Critical Tits

Tuesday, November 4, 2003 12.00am
Once a year thousands gather in the desert to create a wild utopian city where bikes rule, surreal art dots the flat landscape and 3000 topless women leg it all jiggle about for bikes.. Words: Nancy Black
For ten days at the end of summer, just over 30,000 unorthodox pilgrims migrate to the Burning Man festival in the inhospitable Black Rock Desert in northern Nevada, to the same place where Briton Andy Green broke the sound barrier back in 1997 aboard the Castrol Thrust SSC. But the pilgrims, or "burners", are not here to break land speed records, but rather to break stereotypes and provoke thinking.

Only a few 'art cars' approved by the Department of Mutant Vehicles are allowed to drive around Black Rock City, the fifth largest city in Nevada for ten days. "We got rid of cars. They are too alienating; it's not appropriate technology here," says Larry Harvey, one of the founders of Burning Man.

That leaves bicycles as king. You will need one to move around the four square mile area. While the speed limit for cars is set at 5 mph, bicycles can go as fast as you can. But you might want to slow down; there's definitely a lot to see. On Friday, around 3,000 topless women participate in the Critical Tits Bike Rally, named after the Critical Mass Bike Rally that invades the streets of San Francisco monthly.

Conditions are extreme for both people and machines, with searing temperatures and thick fine alkali dust, that when combined with wind creates blinding, inescapable dust storms. Perhaps that's the requirement to have the extreme transformation that most people seek here. Mobile phones don't work. Corporate advertising and even commerce are forbidden (what a relief).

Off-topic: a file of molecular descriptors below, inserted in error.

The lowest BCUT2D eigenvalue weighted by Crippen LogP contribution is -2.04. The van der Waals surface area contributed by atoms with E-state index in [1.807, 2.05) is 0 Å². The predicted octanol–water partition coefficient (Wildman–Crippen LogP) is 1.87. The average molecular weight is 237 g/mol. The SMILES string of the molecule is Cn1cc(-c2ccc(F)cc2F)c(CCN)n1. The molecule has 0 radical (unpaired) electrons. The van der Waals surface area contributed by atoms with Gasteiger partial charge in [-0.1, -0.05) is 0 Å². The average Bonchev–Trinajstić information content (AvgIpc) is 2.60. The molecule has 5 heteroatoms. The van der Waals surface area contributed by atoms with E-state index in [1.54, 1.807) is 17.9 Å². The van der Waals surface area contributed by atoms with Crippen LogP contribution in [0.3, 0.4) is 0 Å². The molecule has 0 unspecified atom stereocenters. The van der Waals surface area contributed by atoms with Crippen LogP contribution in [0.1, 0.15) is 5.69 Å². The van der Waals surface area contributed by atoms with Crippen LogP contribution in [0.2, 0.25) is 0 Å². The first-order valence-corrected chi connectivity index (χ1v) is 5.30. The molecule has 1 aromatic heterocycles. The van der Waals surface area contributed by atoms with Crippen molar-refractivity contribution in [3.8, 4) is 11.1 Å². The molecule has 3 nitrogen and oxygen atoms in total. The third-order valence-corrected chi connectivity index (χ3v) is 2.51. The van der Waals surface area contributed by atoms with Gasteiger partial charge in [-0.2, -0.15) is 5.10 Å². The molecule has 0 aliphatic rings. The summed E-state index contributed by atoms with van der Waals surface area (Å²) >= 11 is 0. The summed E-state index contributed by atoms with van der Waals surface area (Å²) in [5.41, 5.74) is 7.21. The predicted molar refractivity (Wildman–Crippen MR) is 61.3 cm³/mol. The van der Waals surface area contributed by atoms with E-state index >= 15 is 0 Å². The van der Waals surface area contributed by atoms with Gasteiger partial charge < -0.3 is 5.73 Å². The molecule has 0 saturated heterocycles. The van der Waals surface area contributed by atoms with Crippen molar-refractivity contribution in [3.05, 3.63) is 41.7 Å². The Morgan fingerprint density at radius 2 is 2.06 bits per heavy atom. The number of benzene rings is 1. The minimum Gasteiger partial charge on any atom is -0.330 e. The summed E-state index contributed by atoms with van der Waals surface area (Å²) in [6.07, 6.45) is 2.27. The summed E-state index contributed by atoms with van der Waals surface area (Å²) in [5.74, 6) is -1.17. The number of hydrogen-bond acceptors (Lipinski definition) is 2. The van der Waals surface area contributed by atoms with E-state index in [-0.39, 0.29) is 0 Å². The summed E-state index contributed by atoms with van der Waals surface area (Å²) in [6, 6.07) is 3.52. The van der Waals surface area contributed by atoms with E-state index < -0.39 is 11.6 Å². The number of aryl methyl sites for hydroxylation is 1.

Burners bring their own food and supplies and carry everything out, including every scrap of trash. Besides ice brought in daily and coffee and tea available at the caf in Central Camp, no commerce is allowed. Participants make things to give away, from an iced lemonade stand appearing out of the desert like some miraculous mirage (at night transformed into a bar offering cuba libres) to a tent (with a reeeaaally long line) offering 15 minutes of pampering (for men, by women).

Burning Man is about respect, sharing, trying new things and above all, leaving no trace behind. Even the burning art has layers of sand protecting the ground from scars. It's also about freedom, the freedom that Americans crave even more, since the Patriot Act was passed, limiting civilian rights. Big Brother is watching outside, but not at Black Rock City. Or at least, that's what burners would like to think. Conspiracy theorists may want to believe that FBI agents are there, camouflaged as fairies, writing down everyone's license plates/Nancy Black

Pics: Just a loose handful of the weird pics in this month's MBUK

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